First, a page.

10 used & new from $203.39

3 of 4 people found the following review helpful
5.0 out of 5 stars Superb sound, October 6, 2014
Vine Customer Review of Free Product (What's this?)
I have been a fan of Sennheiser for many years, and am proud to say I own three pairs that I use for different situations. I have been offered different brands through the vine program, including Bose and Onkyo, but none can compare to the sound quality and comfort that Sennheiser offers. They have a very solid feel to them, and are definitely built to last. The headphones fold neatly and fit nicely into a carrying bag for those on the go. The cord detaches, is high quality, and has a volume + and - and pause for easy control.

These headphones do benefit from "burn in" time. Although great sounding right out of the box, they sound even better after a few days of continuous use. I tested these headphones on all of my mobile devices, my iMac, and a high quality Onkyo receiver. I also used a headphone amplifier with the mobile devices to test higher volumes. Formats tested were MP3 @ 320kbs, FLAC, and and regular compact discs.

I started with my go-to stereo, speaker, and headphone evaluator album,Dark Side of the Moon (in all formats listed). I've been listening to this album for over 40 years, and I know every note of that album. With these headphones, I have never heard it sound better. Even when compared with my other Sennheiser headphones, the sound stage is eminently more balanced--the lows robust, and the mid-range and highs crystal clear. These blow my Bose over- the-ear headphones (comparably priced) away. Often, listeners cannot distinguish between an MP3 @ 320kbs and a regular compact disc. These headphone are clear enough for the compression of MP3 to be noticeable. All genres of music sound incredible.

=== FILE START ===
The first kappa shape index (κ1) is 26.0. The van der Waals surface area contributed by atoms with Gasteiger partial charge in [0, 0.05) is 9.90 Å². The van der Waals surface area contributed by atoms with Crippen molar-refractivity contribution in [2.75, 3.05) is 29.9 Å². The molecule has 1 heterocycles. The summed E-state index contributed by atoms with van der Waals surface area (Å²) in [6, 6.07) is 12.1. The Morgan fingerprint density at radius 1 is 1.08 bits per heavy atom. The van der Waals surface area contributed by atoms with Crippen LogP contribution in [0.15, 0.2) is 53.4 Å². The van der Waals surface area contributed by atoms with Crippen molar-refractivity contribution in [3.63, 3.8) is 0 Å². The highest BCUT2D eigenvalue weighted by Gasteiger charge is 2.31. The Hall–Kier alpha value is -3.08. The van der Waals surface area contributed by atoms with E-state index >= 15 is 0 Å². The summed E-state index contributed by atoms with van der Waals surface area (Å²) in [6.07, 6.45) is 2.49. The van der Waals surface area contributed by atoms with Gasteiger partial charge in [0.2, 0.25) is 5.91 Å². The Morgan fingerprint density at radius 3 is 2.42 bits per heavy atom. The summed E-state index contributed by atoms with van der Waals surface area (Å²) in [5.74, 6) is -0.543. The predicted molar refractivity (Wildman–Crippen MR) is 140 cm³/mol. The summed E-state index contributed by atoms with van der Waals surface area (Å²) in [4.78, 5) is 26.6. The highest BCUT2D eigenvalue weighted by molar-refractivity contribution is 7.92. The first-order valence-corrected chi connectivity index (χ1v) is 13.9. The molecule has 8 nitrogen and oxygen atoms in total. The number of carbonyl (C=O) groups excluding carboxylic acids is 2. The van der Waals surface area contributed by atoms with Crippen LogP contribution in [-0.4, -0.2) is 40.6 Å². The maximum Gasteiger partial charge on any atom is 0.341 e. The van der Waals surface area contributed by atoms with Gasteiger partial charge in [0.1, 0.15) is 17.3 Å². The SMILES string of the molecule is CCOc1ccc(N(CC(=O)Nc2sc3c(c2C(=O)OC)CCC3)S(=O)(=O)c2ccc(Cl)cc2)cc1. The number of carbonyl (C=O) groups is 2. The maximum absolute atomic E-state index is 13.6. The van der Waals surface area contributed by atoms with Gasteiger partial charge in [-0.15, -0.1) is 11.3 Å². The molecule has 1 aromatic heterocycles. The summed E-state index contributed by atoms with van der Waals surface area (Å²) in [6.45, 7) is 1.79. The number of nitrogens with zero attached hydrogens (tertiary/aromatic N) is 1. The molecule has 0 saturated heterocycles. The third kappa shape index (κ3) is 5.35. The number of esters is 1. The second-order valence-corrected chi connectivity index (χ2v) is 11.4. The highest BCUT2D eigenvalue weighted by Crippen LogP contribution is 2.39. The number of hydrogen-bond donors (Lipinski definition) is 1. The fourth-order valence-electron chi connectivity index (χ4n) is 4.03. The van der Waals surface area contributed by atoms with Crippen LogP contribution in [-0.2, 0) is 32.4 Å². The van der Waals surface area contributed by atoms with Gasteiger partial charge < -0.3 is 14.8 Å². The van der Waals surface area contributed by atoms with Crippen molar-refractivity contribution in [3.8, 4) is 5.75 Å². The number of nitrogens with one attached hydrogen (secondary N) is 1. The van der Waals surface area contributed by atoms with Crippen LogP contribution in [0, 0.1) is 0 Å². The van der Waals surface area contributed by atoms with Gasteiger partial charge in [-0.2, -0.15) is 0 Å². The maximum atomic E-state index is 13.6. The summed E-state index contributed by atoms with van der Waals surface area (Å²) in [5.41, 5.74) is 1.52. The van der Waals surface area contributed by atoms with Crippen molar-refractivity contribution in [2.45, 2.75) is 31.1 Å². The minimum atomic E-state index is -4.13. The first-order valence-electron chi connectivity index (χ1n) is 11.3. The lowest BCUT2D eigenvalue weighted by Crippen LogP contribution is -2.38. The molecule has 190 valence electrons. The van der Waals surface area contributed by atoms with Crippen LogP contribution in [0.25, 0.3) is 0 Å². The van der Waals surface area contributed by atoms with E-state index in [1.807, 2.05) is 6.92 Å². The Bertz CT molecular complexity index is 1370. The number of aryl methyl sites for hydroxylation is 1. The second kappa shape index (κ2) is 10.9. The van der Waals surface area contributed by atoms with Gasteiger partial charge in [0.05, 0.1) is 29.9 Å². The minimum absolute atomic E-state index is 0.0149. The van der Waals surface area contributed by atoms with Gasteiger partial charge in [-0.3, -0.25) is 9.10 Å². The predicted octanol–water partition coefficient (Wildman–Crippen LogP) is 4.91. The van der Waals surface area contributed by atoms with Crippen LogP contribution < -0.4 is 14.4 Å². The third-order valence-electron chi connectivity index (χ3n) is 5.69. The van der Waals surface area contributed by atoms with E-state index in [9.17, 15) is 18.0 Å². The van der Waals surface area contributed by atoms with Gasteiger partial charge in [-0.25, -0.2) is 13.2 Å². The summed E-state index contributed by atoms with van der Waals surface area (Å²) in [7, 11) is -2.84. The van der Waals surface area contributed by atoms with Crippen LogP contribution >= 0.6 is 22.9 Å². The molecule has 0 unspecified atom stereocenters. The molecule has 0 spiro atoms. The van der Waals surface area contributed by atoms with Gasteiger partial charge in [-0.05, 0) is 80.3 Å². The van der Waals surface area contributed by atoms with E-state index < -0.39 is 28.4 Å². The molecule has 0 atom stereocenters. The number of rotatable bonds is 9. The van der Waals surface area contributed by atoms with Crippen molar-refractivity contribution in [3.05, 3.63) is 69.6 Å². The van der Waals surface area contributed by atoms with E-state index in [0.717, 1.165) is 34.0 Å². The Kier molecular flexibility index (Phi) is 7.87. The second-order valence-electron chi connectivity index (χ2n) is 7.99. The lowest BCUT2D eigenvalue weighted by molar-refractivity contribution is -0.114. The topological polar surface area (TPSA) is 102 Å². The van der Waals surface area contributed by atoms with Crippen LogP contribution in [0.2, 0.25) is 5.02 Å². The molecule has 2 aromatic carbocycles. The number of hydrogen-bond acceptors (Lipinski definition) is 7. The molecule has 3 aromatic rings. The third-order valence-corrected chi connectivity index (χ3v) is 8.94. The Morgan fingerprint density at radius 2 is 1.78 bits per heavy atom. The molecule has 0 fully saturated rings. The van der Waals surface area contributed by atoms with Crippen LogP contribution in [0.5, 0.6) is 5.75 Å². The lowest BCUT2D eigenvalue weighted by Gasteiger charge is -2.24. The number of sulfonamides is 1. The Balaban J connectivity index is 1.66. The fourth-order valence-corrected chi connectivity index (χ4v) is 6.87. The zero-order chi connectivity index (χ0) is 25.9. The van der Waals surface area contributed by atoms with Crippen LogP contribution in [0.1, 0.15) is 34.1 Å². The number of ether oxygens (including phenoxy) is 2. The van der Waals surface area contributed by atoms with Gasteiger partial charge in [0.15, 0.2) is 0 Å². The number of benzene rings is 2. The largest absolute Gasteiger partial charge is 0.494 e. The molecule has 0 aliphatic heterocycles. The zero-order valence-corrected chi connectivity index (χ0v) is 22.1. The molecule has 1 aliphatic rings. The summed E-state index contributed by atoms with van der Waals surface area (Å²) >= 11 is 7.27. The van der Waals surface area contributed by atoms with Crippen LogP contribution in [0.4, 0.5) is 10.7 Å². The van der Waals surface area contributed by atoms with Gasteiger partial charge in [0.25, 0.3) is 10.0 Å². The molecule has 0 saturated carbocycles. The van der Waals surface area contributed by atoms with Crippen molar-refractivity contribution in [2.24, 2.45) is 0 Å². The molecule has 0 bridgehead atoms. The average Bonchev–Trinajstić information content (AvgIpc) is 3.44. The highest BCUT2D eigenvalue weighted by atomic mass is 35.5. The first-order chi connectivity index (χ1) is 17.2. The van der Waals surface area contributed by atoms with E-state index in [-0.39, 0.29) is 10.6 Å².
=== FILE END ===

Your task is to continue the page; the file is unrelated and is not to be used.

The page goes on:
These are noise-canceling over-the-ear cans, and they achieve that objective nicely. I have worn these for hours without the least discomfort. I like the single cable design, versus plugs that insert into both ear cups. I would consider these headphones as close to audiophile quality as can be obtained at this price.

Quincy Jones said, "If architecture is frozen music then music must be liquid architecture." And to listen to music, and keep it liquid, you need superior equipment for the ultimate sound. These Senns will keep your music dulcet and molten.

Consumed: A Novel
Consumed: A Novel
by David Cronenberg
Edition: Hardcover
Price: $16.45
57 used & new from $11.64

7 of 10 people found the following review helpful
2.0 out of 5 stars I have better hopes for the movie version, September 30, 2014
This review is from: Consumed: A Novel (Hardcover)
"Could he really say anything about classical concepts of art, and therefore beauty, being based on harmony, as opposed to modern theories, post-industrial-revolution, post-psychoanalysis, based on sickness and dysfunction?"